In Turkey, things were better because there were campsites again, but the culture of those campsites started to change the closer we got to Europe. By the time we got to Italy, I’d come to loathe the mega-campsites that were more like pricey mini-retirement-cities. When I have to pay $30 to squeeze Totoyaya between two giant motorhomes on the edge of a busy road and then insert 1 euro coins into the shower for 2 minutes of water, I’ve lost the joy of camping.
The south of Spain offers four types of sleeping scenarios for camper vanners:
- Free parking, widely available. You can find a list of many of them online, and you will often see more when driving along (look for the agglomeration of parked camper vans). We tried this a few times, but it was so complicated for us to find a place for our morning needs (cough) that it wasn’t a practical option for us.
- Bush camping, technically illegal (we think). We did this a few times in northern Spain, when we were sure we wouldn’t get noticed or hassled, but southern Spain is much more populated and “dangerous” so Bruno didn’t feel safe using this option.
- Campsites, widely available year-long along the Mediterranean Coast. But as mentioned previously, they weren’t at all our scene. We occasionally found a few decent ones with a bit of space and at “decent” prices, but most of the time the campsites simply incited us to move on the next day.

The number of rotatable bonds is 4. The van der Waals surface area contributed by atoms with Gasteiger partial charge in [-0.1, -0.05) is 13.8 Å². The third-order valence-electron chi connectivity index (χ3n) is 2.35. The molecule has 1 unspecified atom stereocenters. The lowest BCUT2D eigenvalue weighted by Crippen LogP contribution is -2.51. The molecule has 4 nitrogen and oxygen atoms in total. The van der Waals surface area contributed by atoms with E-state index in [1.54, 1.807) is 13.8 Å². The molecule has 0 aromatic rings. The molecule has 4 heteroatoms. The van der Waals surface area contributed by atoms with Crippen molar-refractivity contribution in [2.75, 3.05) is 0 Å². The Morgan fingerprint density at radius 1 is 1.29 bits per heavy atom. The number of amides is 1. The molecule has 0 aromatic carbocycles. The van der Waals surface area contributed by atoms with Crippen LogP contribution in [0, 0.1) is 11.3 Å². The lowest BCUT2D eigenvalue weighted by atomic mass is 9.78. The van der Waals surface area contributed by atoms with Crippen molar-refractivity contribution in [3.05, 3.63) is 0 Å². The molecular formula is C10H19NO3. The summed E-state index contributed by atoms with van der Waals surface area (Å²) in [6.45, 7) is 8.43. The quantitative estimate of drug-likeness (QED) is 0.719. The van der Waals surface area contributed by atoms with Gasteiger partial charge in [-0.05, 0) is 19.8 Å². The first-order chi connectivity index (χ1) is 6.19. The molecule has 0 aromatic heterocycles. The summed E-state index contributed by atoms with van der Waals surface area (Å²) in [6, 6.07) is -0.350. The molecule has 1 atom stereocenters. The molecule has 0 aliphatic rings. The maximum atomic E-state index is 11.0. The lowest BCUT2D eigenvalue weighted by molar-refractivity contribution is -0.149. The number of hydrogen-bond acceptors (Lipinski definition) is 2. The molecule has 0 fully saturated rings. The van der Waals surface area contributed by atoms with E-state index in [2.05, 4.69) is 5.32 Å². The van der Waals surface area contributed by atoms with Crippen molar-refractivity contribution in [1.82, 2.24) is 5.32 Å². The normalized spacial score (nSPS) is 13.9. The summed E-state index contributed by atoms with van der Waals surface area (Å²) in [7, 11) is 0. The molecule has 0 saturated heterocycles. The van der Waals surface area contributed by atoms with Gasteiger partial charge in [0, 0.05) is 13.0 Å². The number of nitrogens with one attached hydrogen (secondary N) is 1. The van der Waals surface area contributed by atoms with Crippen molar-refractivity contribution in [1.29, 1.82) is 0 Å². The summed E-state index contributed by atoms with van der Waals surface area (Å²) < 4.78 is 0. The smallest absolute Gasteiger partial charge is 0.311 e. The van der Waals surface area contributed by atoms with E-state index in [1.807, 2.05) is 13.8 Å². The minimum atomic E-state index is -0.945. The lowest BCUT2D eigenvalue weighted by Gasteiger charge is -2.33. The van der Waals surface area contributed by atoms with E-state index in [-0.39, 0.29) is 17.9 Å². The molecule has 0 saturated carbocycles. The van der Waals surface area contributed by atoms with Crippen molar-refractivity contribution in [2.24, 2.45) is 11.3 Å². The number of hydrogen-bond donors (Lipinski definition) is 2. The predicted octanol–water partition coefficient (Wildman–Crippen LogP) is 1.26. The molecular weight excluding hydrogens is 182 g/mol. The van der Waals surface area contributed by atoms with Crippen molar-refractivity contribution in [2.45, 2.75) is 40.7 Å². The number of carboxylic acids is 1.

- Camper Areas, sometimes available, and an interesting concept. They are essentially parking areas fitted out with some luxuries like basic toilets, showers, and facilities to fill and empty water. The prices are better than for campsites (usually between 7-12 euros), but you are still usually stuck between motorhomes and busy roads. This was our preferred accommodation option in southern Spain, but it still didn’t satisfy my soul. I missed what camping had meant to me in Africa – peace, solitude, and communion with nature.
As Bruno and I passed through southern Spain, the long-time theoretical conversation of selling Totoyaya became more concrete. It felt like now was the time. The time to create a more comfortable living situation, certainly, but even more importantly, the time to regain the freedom that this lifestyle had meant for us and that now we felt we had lost.